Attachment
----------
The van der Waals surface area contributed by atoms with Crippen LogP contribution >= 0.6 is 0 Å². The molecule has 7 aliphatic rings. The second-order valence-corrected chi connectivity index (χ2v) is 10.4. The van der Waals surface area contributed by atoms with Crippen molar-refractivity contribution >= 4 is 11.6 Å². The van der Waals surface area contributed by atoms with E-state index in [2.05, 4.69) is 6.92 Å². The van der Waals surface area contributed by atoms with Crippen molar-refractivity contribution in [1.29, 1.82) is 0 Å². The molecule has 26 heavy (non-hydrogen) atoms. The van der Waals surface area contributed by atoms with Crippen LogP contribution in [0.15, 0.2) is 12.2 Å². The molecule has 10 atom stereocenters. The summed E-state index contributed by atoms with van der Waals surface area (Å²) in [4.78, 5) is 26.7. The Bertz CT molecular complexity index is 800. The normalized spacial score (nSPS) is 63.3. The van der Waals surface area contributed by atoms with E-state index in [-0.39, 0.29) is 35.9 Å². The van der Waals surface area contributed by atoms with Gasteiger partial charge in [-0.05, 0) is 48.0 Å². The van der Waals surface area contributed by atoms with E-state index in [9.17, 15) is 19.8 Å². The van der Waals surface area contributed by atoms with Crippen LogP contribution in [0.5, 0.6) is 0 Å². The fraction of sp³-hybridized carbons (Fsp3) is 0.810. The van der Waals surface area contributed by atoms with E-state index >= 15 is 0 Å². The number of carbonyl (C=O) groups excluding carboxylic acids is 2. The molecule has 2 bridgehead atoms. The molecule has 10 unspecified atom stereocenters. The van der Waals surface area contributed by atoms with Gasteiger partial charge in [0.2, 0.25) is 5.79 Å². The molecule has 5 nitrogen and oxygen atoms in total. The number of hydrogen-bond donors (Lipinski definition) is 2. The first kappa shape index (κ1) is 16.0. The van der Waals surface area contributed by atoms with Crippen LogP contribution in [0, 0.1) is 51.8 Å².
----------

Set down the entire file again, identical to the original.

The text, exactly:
The van der Waals surface area contributed by atoms with Crippen LogP contribution >= 0.6 is 0 Å². The molecule has 7 aliphatic rings. The second-order valence-corrected chi connectivity index (χ2v) is 10.4. The van der Waals surface area contributed by atoms with Crippen molar-refractivity contribution >= 4 is 11.6 Å². The van der Waals surface area contributed by atoms with E-state index in [2.05, 4.69) is 6.92 Å². The van der Waals surface area contributed by atoms with Crippen molar-refractivity contribution in [1.29, 1.82) is 0 Å². The molecule has 26 heavy (non-hydrogen) atoms. The van der Waals surface area contributed by atoms with Crippen LogP contribution in [0.15, 0.2) is 12.2 Å². The molecule has 10 atom stereocenters. The summed E-state index contributed by atoms with van der Waals surface area (Å²) in [4.78, 5) is 26.7. The Bertz CT molecular complexity index is 800. The normalized spacial score (nSPS) is 63.3. The van der Waals surface area contributed by atoms with E-state index in [-0.39, 0.29) is 35.9 Å². The van der Waals surface area contributed by atoms with Gasteiger partial charge in [-0.05, 0) is 48.0 Å². The van der Waals surface area contributed by atoms with E-state index in [9.17, 15) is 19.8 Å². The van der Waals surface area contributed by atoms with Crippen LogP contribution in [0.5, 0.6) is 0 Å². The fraction of sp³-hybridized carbons (Fsp3) is 0.810. The van der Waals surface area contributed by atoms with E-state index >= 15 is 0 Å². The number of carbonyl (C=O) groups excluding carboxylic acids is 2. The molecule has 2 bridgehead atoms. The molecule has 10 unspecified atom stereocenters. The van der Waals surface area contributed by atoms with Gasteiger partial charge in [0.2, 0.25) is 5.79 Å². The molecule has 5 nitrogen and oxygen atoms in total. The number of hydrogen-bond donors (Lipinski definition) is 2. The first kappa shape index (κ1) is 16.0. The van der Waals surface area contributed by atoms with Crippen LogP contribution in [0, 0.1) is 51.8 Å².